Turning Japanese: Celebrating Hina Matsuri!



Our Client Services team is an all-girls team. Luckily, I have BEAUTIFUL girls in the team and they’re all SINGLE. When our lovely president put the Hina Dolls at the top of the fridge and she said that we should be reminded to remove the dolls on the 3rd of March, everybody was so cautious because we know that according to their belief, if we’ll forget to remove them, we’ll not be able TO MARRY 😦


That is scary, I know. 


I just arrived from a business trip (from Cebu) when we celebrated the all girls’ day then, we had the “how to handle rejection” training. 
Definitely, ALL OF US WILL MARRY SOMEDAY. LOL.

It’s fun to wake up looking forward that you have new things to discover & experience.



We ate Chirashizushi made by our President, Ms. Jeri.


Here’s a gist of the festival’s history:


March 3 is Hina Matsuri (Doll Festival or Girls’ Festival), when people pray for the happiness and healthy growth of girls. Families with young daughters mark this day by setting up a display of dolls inside the house. They offer rice crackers and other food to the dolls.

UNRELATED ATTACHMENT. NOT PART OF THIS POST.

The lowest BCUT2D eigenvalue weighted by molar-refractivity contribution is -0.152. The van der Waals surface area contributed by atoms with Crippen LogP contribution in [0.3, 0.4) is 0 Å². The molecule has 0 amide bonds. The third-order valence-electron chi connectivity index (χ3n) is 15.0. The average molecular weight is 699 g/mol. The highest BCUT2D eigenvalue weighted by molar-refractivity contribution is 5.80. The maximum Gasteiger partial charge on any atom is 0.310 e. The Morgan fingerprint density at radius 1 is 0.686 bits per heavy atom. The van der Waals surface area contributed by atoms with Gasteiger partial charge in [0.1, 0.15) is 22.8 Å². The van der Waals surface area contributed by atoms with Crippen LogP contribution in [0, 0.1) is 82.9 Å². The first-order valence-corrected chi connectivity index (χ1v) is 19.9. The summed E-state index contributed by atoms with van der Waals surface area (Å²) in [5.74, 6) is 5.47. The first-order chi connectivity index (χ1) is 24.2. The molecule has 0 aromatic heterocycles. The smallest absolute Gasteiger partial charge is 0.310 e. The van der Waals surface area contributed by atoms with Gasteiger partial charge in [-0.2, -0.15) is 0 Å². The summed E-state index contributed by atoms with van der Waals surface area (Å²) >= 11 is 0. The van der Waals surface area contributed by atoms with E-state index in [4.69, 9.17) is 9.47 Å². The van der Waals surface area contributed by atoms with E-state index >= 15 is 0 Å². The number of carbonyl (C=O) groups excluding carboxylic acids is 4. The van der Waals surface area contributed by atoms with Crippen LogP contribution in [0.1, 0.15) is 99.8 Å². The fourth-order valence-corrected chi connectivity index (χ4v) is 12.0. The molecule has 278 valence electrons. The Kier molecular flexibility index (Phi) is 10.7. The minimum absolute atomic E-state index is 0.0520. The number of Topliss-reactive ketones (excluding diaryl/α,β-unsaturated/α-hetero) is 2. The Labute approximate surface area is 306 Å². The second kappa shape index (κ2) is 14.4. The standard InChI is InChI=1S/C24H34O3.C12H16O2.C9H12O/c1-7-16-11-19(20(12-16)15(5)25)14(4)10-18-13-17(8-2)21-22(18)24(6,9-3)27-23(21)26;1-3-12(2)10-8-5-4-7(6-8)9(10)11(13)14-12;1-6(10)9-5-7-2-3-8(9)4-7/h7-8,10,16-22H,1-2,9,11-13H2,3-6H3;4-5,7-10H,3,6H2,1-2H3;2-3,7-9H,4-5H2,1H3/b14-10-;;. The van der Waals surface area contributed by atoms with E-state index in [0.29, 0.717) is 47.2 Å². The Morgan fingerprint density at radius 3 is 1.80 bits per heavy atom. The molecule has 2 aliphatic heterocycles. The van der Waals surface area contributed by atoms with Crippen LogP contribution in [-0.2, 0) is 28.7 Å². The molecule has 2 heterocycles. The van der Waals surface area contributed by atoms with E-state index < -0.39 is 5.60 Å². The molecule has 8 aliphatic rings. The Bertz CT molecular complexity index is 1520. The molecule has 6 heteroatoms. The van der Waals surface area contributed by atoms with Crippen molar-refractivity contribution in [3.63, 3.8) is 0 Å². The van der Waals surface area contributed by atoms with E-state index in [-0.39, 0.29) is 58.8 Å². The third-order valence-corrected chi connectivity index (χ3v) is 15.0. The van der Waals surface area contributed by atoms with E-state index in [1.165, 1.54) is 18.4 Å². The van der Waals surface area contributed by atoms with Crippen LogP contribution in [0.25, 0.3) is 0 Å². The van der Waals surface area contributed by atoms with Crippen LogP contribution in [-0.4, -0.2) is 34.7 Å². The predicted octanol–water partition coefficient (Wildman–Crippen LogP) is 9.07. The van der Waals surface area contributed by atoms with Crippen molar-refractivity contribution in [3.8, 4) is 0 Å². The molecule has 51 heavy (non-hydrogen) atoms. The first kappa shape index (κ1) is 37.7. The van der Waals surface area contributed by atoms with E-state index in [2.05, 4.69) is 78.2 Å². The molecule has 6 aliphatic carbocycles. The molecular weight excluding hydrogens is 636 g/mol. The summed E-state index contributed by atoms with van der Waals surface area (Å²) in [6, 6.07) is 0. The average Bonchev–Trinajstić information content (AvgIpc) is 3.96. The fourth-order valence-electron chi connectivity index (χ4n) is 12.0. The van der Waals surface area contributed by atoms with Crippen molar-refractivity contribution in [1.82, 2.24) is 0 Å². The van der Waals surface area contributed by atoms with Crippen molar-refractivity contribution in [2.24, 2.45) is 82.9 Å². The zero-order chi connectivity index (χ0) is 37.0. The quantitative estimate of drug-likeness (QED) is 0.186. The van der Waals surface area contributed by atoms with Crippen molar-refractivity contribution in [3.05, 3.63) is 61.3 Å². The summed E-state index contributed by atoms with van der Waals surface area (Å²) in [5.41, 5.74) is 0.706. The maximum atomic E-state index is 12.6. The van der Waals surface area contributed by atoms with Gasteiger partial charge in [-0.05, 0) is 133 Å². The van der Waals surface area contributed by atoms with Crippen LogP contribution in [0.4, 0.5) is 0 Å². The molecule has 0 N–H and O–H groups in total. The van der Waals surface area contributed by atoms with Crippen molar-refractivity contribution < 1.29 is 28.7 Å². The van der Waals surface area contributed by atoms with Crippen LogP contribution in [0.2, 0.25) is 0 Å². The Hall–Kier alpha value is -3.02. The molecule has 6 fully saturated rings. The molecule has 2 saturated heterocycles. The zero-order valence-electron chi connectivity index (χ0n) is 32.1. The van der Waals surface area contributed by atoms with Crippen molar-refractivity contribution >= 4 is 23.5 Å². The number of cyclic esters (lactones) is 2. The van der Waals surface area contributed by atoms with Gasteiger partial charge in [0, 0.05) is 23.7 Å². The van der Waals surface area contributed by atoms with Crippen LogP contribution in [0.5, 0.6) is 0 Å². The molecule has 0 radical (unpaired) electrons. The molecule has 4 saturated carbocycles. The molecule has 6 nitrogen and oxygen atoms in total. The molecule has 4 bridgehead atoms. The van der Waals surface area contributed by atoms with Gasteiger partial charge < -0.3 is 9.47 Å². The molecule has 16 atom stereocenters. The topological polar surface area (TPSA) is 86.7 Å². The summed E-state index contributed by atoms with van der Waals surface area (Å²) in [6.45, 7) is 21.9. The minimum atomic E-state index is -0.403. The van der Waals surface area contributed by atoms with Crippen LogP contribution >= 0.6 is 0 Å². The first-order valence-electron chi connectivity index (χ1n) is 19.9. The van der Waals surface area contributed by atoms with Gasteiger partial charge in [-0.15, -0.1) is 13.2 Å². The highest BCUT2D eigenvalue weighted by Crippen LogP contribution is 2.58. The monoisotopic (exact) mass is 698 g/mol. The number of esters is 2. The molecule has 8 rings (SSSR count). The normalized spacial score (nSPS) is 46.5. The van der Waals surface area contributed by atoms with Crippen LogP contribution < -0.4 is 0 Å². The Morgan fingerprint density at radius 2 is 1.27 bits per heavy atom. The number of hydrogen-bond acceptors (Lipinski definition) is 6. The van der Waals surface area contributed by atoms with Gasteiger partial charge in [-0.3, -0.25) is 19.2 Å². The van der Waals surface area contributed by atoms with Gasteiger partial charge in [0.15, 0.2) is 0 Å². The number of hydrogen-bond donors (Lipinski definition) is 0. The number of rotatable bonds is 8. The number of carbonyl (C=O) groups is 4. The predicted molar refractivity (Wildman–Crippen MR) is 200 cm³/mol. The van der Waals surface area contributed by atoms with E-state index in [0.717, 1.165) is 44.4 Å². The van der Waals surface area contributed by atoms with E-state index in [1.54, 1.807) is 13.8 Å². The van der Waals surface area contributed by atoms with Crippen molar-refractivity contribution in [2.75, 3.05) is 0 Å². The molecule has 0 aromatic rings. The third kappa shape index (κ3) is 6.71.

The dolls wear costumes of the imperial court during the Heian period (794-1192) and are placed on a tiered platform covered with red felt. The size of the dolls and number of steps vary, but usually the displays are of five or seven layers; single-tiered decorations with one male and one female doll are also common. 


The top tier is reserved for the emperor and the empress. A miniature gilded folding screen is placed behind them, just like the real Imperial throne of the ancient court. On the second tier are three ladies-in-waiting, and on the third are five male court musicians. Ministers sit on either side of trays of food on the fourth step, and the fifth row features guards flanked by an orange tree to the left and a cherry tree to the right.

The practice of displaying these dolls on the third day of the third month on the traditional Japanese calendar began during the Edo period (1603-1868). It started as a way of warding off evil spirits, with the dolls acting as a charm. Even today, people in some parts of the country release paper dolls into rivers after the festival, praying that the dolls take people’s place in carrying away sickness and bad fortune. Most families take their beautiful collection of dolls out of the closet around mid-February and put it away again as soon as Hina Matsuri is over. This is because of an old superstition that families that are slow in putting back the dolls have trouble marrying off their daughters.
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